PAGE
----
Rafe Bartolomew wrote in his famous book, “Pacific Rims: Beermen Ballin’ in Flip-Flops and the Philippines’ Unlikely Love Affair with Basketball“, about Roselle “Roe” Ellis’ frustration on Alaska players when he was playing with them as an import, which I am assuming was in 2007. Roe was madly concern as his local teammates were not really serious in getting the job done and win games. One statement of Roe that darted Willie Miller’s way was this:
“Willie thinks he’s a star, but if he’s so great why he has been traded two times?”
Roe’s evaluation of a PBA star player weighed on how a team valued a player and not trade him to other teams. A star player, in this case, may play for a team for the rest of his career or for a long time and have supporting role players built around him, at least in his prime.
In a new book, Scorecasting, the authors defined an NBA star player as someone who has been voted within the top ten of the MVP balloting in a given season. Wages of Wins, a blog about NBA players production metric evaluates a star player according to the player’s wins produced.
Let us focus on Roe’s measure. During that time, Miller has played with Red Bull and Talk and Text before coming into the Alaska’s roster. As of this writing, Miller is playing for Barangay Ginebra Kings, his fourth team in his 10th PBA season. On the other hand, Willie has garnered 12 PBA awards including winning the MVP twice, two Best Player of Conferences and various Mythical Team memberships.
Currently, there are many PBA players who have been traded with four different teams. As shown in the word cloud below, created from Wordle, Willie Miller is in the company of many, with Rich Alvarez and Mark Telan as top honors for having played for seven teams.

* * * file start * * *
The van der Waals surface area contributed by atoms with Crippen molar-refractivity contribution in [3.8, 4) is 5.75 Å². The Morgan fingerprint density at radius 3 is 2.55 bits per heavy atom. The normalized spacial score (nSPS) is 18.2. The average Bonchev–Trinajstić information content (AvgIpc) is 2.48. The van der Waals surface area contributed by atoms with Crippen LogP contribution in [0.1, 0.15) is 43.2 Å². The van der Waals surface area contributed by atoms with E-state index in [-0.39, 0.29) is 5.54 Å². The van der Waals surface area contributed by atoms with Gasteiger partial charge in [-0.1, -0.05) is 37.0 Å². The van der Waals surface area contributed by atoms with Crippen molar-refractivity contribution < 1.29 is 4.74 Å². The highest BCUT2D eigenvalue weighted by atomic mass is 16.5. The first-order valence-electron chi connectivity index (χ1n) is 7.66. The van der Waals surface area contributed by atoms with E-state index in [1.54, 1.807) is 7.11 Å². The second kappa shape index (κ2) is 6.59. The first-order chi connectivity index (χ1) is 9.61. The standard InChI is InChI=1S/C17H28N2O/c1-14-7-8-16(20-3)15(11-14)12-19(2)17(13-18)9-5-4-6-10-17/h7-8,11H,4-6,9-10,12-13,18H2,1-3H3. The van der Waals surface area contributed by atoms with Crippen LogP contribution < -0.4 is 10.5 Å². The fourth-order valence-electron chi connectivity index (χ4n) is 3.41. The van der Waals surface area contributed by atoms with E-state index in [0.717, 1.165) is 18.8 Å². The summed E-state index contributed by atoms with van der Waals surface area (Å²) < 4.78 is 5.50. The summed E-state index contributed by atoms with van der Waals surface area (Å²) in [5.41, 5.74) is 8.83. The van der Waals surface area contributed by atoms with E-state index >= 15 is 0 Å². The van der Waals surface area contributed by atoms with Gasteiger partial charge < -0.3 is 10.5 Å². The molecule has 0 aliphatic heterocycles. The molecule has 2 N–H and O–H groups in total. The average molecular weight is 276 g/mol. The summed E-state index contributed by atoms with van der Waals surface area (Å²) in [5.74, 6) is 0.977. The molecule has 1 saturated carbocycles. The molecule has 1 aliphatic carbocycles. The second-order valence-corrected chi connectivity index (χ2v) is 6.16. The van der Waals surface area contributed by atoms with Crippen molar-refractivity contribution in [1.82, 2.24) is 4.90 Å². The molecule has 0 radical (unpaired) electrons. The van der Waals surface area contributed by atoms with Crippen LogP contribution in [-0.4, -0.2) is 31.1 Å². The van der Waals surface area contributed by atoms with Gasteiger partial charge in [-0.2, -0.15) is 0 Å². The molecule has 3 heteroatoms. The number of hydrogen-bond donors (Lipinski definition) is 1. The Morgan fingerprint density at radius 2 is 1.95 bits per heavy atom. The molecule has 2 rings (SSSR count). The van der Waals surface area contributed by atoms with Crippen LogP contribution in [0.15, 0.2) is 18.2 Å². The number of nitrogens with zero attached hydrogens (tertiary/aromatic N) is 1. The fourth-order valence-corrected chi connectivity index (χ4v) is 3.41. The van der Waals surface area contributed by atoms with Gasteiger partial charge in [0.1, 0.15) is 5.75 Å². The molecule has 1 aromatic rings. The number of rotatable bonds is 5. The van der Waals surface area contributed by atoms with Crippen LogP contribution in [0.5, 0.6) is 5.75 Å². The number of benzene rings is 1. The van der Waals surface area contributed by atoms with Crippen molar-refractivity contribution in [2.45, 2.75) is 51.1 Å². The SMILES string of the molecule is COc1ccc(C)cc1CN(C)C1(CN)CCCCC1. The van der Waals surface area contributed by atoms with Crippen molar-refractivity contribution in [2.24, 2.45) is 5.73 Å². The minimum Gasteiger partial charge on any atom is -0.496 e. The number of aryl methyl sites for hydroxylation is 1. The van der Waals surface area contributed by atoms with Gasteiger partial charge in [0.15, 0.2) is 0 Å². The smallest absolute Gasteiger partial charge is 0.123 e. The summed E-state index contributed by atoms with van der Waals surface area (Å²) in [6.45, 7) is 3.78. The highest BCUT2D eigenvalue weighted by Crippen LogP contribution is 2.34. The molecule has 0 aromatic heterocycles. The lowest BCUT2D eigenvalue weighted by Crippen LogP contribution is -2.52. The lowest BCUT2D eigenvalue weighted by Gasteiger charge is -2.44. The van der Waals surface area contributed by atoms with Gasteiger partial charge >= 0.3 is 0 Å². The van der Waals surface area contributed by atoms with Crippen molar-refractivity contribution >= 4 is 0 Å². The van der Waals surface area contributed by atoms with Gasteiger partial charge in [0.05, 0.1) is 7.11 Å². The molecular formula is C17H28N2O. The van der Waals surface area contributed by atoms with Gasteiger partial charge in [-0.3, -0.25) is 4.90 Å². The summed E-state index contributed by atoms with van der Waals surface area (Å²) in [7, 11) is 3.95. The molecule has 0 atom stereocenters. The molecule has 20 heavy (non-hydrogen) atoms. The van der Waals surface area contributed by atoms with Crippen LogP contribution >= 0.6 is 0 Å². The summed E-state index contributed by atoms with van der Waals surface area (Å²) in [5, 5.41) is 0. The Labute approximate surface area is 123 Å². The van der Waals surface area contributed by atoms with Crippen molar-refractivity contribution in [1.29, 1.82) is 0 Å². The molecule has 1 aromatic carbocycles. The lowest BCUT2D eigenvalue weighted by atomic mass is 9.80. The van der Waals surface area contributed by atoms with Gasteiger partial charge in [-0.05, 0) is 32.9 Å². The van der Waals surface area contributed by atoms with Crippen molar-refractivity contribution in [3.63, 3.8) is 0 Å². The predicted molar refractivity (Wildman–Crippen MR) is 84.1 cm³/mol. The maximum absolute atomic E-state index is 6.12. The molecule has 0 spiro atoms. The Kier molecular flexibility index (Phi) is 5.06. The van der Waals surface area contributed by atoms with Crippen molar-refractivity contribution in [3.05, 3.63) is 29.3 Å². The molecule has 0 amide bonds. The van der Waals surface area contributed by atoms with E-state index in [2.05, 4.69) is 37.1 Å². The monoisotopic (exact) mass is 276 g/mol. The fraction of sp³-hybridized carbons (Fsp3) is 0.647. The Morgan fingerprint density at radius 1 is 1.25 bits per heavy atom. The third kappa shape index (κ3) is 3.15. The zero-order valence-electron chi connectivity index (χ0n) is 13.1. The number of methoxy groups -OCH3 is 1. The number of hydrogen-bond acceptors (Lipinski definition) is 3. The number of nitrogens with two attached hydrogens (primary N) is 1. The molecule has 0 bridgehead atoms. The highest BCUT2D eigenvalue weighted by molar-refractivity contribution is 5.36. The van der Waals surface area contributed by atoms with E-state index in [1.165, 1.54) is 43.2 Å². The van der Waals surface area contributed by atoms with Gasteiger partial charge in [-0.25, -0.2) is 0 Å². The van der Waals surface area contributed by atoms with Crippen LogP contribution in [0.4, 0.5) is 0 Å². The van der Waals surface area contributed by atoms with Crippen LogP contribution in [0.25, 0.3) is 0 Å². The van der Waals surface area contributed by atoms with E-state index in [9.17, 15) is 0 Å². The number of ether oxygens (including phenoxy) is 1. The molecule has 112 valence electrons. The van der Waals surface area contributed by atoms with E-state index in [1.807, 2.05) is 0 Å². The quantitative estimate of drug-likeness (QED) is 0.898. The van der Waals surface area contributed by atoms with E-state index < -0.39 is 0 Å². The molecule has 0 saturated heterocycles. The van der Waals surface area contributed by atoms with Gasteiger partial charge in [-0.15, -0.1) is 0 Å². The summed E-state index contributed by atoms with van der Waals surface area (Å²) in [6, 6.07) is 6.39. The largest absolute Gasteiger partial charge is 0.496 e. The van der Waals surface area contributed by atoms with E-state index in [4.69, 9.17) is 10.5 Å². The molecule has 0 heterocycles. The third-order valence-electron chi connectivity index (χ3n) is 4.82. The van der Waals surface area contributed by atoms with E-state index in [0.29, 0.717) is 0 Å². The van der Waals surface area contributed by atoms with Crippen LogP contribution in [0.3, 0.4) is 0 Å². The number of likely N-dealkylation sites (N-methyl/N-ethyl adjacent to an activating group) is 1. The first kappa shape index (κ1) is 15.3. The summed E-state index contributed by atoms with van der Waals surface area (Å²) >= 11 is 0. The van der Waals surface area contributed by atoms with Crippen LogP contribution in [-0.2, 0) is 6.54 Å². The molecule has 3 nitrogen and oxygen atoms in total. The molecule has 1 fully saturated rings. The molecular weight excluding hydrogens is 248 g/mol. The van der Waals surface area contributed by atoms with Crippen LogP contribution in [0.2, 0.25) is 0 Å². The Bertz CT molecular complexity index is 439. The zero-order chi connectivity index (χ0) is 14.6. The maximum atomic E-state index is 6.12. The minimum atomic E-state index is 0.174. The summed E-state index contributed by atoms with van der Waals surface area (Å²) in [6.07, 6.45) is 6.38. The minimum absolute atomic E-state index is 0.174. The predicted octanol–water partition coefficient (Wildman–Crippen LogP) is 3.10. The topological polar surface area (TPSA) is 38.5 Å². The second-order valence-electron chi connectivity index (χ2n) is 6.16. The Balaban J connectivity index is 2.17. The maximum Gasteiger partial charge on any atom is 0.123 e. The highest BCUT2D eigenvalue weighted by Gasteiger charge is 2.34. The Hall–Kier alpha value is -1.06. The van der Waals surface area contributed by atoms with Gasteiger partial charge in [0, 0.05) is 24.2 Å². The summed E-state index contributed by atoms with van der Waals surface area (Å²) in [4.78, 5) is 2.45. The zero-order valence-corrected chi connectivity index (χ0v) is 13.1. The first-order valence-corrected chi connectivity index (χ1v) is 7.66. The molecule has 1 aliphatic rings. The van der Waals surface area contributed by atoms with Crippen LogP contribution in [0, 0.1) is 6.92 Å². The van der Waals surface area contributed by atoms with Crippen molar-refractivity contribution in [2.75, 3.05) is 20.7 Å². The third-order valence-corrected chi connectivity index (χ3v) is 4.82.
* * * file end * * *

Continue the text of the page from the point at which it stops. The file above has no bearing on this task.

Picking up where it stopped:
So who are the star players according to Roe? I offer the graph below of some notable PBA players. With this, we can see that a star player is a PBA player:
- who has not been traded
- who has been traded once
- who has been playing/played for a PBA franchise for a long time even when traded at least two times
Jimmy Alapag and Harvey Carey has only played with Talk and Text in their eight years in the league. Likewise with Caguiao and Helterbrand, playing only for Ginebra, though they differ in number of years. Eric Menk has stayed put also with Ginebra for ten years now. Kerby, PJ Simon and James Yap have been playing together with the B-MEG/Purefoods team for a long time. Kerby
and PJ have has been traded once while James and PJ have not been on the trading block. For thirteen years, Danny I has been with SMB and has not been traded since. Dondon Hontiveros, traded to SMB when Tanduay disbanded, and Danny Seigle were traded recently by SMB to Air21 yet their long tenures at SMB qualifies them as star players. Sonny Thoss has played with Alaska only for seven years.
An important observation with these “star” players is that the team they play or played for has been a contender in the past PBA seasons. The teams they play or they played for were always on the run for the crown. Looking at a star player to play for good amount of years for a team may give stability and contention for PBA championships.
Roe’s definition of a star player in the PBA maybe justified. However, this may not be the only way to evaluate who can be considered a star player since Miller has garnered awards more than the players indicated in the graph above. There will be a lot of opinions on how to measure who is a PBA star player or not. It can be based on the number of championships won or based on the individual awards received or statistical production on the floor.
The discussion above was, who is the star player according to Roe. Join in the discussion, who is the star player according to You?